I believe it chose me. I believe that the right things are the ones that happen to you, rather the ones that you struggle for. The same is true for meeting with right people. Life works it all out. Sometimes you expect to be in one place and end up in another, and then you meet a person, and it turns out that you were meant to meet that person there, and that was the reason for why your first plan hadn’t worked out. Life keeps on bringing its little surprises and it is so exciting! I am just treating it as a game between me and Life: it reveals its puzzles to me, sometimes by putting me into a certain place and letting me figure out, why am I there. And it has always been like that, so this is why I ended up doing so many things: Life just took me there. And I never said no.
Aha! This is your secret of success: never say no to an opportunity?
You know, I am just considering this at the moment. There are two types of “nos”: first, is a “no” that you say to Life, and second, is the one that you say as a professional musician because you have to stick to your strategy and choose the best direction for yourself (if you have a strategy as an artist). But it may also happen that Life will take you somewhere else and you may say “no” to this. Sometimes it is very hard to discern between the “no” to your life adventure and a professional “no” needed to steer your career in a certain planned direction. I presume, everyone goes through this in their life, not just musicians.
I find it exciting that you managed to pursue so many interests! And the diapason of your singing repertoire is awe-inspiring. Which arias or roles you find particularly interesting (apart from Lady Macbeth)?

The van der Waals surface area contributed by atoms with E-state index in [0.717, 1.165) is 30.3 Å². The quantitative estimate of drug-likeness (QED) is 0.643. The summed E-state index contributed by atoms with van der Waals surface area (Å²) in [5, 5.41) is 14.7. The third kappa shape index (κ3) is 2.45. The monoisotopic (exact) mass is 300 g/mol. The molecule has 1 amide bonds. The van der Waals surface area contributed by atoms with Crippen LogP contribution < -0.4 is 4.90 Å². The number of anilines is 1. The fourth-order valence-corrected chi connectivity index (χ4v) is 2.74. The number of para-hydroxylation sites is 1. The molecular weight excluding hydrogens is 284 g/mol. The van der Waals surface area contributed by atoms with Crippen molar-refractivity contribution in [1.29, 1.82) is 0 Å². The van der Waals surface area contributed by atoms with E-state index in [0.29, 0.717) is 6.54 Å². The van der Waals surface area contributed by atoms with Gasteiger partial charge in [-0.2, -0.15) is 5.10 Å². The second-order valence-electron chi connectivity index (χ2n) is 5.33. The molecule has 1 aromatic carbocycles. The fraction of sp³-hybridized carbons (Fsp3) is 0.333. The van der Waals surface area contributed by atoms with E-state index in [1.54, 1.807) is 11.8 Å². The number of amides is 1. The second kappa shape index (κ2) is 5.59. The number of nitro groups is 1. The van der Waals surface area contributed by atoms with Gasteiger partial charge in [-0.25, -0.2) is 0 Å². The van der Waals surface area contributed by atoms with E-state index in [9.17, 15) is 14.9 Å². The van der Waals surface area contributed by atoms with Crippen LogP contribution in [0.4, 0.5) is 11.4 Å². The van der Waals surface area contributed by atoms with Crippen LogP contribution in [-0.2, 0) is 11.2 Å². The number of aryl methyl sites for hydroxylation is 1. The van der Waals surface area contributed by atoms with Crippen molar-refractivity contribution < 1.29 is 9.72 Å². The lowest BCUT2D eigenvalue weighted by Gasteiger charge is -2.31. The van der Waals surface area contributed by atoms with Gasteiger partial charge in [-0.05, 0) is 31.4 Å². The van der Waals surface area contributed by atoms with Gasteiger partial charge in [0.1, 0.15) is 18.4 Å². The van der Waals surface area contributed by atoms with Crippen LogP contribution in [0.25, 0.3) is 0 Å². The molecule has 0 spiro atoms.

I am in love with the Rossini repertoire. I could spend my whole life singing his arias – they make me so happy! With every single chord in each of his operas I can feel how life is waking up and bubbling within me. There is something magical about it, something I can never explain. I also like the German repertoire very much. I liked performing Donna Anna in Mozart’s Don Giovanniat the New Generation Festival in Florence.
And I do love the role of Violetta! I hope to be reprising it again and again after my initial debut in La Traviata with Scottish Opera. It usually gets better towards the fourth production because by that time one manages to grasp new depths in the part, to study the characters and their psychology and discover new dimensions in the music. Sometimes I wish I could skip over these five years of learning towards the time when I fully know my repertoire and begin to interpret it. Still, the other part of me is curious to find out what these five years of learning will bring to me, how I will be growing up as a musician, as an actress and as a singer. It is such pleasure to discover after an intense week of training, masterclasses and exploration of completely new things with your teacher or vocal coach, that your voice has taken on new depth, new colours, that you have new technical abilities. It is an amazing journey of self-discovery, and I am curious what these five years will bring.
Only time will show if my wishes are possible. At this moment I enjoy doing everything. And I am very grateful that I have the opportunity to pursue many things because many people just end up being typecast or stuck in their repertoire. And it may not necessarily be because of their (lack of) talents or personality, but because of the timbre of their voice, the country they were born in, or simply circumstances.
So, how did you manage to avoid being typecast? You perform Russian opera, Italian opera, sing German arias, and sometimes all almost simultaneously.
It is mad, but I love it because there is never a boring minute in my life. Sometimes it is only two roles during the season, which is manageable, and sometimes it is six, which is challenging. I always work and learn, and I genuinely like learning. You see, the entire career of an operatic soprano is an endless learning process, and every performance is a test. Of course, you should have enough strength and interest in your role to soar above this. And yet, you are as good as your last performance which means that the singer never fully arrives there. One always needs to aim at mastery and excellency, to learn new roles. It can be very daunting.As a young singer one needs to perform new roles all the time because they have no performance record. So, one should get as many as possible. I also hope that in the course of subsequent five to ten yours I will be getting back to the roles I currently perform.